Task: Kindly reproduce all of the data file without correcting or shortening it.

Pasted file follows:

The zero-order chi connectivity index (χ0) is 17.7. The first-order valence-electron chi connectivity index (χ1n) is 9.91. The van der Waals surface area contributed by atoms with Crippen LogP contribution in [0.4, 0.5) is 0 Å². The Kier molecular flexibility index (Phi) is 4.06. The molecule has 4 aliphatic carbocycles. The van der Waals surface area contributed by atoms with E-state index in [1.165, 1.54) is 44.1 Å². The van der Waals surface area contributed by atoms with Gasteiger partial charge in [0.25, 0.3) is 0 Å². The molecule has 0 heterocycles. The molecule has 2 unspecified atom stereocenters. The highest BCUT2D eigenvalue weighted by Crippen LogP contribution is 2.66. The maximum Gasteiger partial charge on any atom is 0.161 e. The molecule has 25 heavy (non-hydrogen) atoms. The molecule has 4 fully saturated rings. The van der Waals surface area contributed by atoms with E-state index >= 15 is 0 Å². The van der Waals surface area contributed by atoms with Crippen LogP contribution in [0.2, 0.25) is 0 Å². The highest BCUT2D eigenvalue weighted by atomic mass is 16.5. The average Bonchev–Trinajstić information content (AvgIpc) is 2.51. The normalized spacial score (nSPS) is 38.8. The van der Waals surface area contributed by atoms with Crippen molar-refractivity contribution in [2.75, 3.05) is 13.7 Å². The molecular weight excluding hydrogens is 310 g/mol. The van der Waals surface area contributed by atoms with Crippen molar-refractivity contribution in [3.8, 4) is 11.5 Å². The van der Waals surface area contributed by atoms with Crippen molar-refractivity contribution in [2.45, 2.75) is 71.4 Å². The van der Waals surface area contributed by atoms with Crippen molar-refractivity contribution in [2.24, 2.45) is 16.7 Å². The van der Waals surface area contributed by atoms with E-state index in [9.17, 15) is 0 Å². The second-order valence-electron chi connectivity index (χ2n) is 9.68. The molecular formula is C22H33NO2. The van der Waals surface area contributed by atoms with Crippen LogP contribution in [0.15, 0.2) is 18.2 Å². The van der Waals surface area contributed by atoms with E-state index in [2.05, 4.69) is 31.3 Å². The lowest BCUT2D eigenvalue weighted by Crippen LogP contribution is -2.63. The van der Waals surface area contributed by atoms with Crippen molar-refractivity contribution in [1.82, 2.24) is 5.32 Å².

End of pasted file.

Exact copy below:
The zero-order chi connectivity index (χ0) is 17.7. The first-order valence-electron chi connectivity index (χ1n) is 9.91. The van der Waals surface area contributed by atoms with Crippen LogP contribution in [0.4, 0.5) is 0 Å². The Kier molecular flexibility index (Phi) is 4.06. The molecule has 4 aliphatic carbocycles. The van der Waals surface area contributed by atoms with E-state index in [1.165, 1.54) is 44.1 Å². The van der Waals surface area contributed by atoms with Gasteiger partial charge in [0.25, 0.3) is 0 Å². The molecule has 0 heterocycles. The molecule has 2 unspecified atom stereocenters. The highest BCUT2D eigenvalue weighted by Crippen LogP contribution is 2.66. The maximum Gasteiger partial charge on any atom is 0.161 e. The molecule has 25 heavy (non-hydrogen) atoms. The molecule has 4 fully saturated rings. The van der Waals surface area contributed by atoms with E-state index >= 15 is 0 Å². The van der Waals surface area contributed by atoms with Crippen LogP contribution in [0.2, 0.25) is 0 Å². The highest BCUT2D eigenvalue weighted by atomic mass is 16.5. The average Bonchev–Trinajstić information content (AvgIpc) is 2.51. The normalized spacial score (nSPS) is 38.8. The van der Waals surface area contributed by atoms with Crippen molar-refractivity contribution in [2.75, 3.05) is 13.7 Å². The molecular weight excluding hydrogens is 310 g/mol. The van der Waals surface area contributed by atoms with Crippen molar-refractivity contribution in [3.8, 4) is 11.5 Å². The van der Waals surface area contributed by atoms with Crippen molar-refractivity contribution in [2.45, 2.75) is 71.4 Å². The van der Waals surface area contributed by atoms with Crippen molar-refractivity contribution in [2.24, 2.45) is 16.7 Å². The van der Waals surface area contributed by atoms with E-state index in [9.17, 15) is 0 Å². The second-order valence-electron chi connectivity index (χ2n) is 9.68. The molecular formula is C22H33NO2. The van der Waals surface area contributed by atoms with Crippen LogP contribution in [0.15, 0.2) is 18.2 Å². The van der Waals surface area contributed by atoms with E-state index in [2.05, 4.69) is 31.3 Å². The lowest BCUT2D eigenvalue weighted by Crippen LogP contribution is -2.63. The van der Waals surface area contributed by atoms with Crippen molar-refractivity contribution in [1.82, 2.24) is 5.32 Å².